Richmond is a suburban town in south-west London, 8.2 miles (13.2 km) west-southwest of Charing Cross. It is on a meander of the River Thames, with many parks and open spaces, including Richmond Park, and many protected conservation areas, which include much of Richmond Hill. A specific Act of Parliament protects the scenic view of the River Thames from Richmond.
Richmond was founded following Henry VII’s building of Richmond Palace in the 16th century, from which the town derives its name. (The palace itself was named after Henry’s earldom of Richmond, North Yorkshire.) During this era the town and palace were particularly associated with Elizabeth I, who spent her last days there. During the 18th century Richmond Bridge was completed and many Georgian terraces were built, particularly around Richmond Green and on Richmond Hill. These remain well preserved and many have listed building architectural or heritage status. The opening of the railway station in 1846 was a significant event in the absorption of the town into a rapidly expanding London.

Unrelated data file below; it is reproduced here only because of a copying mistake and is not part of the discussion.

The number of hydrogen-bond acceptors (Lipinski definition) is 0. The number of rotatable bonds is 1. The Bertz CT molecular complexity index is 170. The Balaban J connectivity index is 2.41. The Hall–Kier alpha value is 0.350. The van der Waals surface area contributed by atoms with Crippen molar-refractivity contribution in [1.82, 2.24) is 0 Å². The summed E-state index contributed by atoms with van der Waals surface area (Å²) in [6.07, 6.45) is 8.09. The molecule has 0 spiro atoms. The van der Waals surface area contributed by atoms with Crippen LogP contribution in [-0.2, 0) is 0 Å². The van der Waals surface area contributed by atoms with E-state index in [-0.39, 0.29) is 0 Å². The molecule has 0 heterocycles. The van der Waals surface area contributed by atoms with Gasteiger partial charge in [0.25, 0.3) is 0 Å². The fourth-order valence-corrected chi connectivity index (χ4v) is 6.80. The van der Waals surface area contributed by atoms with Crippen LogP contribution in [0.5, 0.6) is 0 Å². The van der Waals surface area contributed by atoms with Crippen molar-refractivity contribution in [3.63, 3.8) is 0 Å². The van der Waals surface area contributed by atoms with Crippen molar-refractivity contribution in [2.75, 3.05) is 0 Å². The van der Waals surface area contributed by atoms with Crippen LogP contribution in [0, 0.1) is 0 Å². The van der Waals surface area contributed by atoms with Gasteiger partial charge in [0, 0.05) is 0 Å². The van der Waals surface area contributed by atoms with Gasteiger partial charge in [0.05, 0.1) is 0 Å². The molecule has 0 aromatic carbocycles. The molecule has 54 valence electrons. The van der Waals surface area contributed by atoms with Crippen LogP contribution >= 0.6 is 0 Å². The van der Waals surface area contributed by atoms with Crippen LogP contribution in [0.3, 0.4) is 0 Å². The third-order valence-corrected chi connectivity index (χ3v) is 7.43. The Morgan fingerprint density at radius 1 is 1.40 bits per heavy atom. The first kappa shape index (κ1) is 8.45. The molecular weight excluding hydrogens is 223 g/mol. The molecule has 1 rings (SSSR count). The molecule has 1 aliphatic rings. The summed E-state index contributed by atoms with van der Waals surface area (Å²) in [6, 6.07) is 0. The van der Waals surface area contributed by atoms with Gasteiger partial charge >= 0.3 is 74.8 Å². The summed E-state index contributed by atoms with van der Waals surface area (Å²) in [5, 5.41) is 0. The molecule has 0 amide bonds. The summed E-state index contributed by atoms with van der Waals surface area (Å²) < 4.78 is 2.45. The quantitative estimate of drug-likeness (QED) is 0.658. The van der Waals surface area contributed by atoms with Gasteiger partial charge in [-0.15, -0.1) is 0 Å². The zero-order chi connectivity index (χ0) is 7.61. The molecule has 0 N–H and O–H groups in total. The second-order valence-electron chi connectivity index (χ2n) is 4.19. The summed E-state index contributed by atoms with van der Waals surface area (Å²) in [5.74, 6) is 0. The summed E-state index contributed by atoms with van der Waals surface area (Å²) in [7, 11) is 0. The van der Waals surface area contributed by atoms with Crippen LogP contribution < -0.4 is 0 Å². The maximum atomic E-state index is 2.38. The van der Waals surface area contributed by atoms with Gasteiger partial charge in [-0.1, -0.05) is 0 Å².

Richmond was formerly part of the ancient parish of Kingston upon Thames in the county of Surrey. In 1890 the town became a municipal borough, which was later extended to include Kew, Ham, Petersham and part of Mortlake (North Sheen). The municipal borough was abolished in 1965 when, as a result of local government reorganisation, Richmond was transferred from Surrey to Greater London.
Richmond is now part of the London Borough of Richmond upon Thames, and has a population of 21,469 (consisting of North Richmond and South Richmond wards). It has a significant commercial and retail centre with a developed day and evening economy. The name Richmond upon Thames is often used, incorrectly, to refer to the town of Richmond: in fact (unlike nearby Kingston upon Thames), the suffix should properly be used only in reference to the London Borough.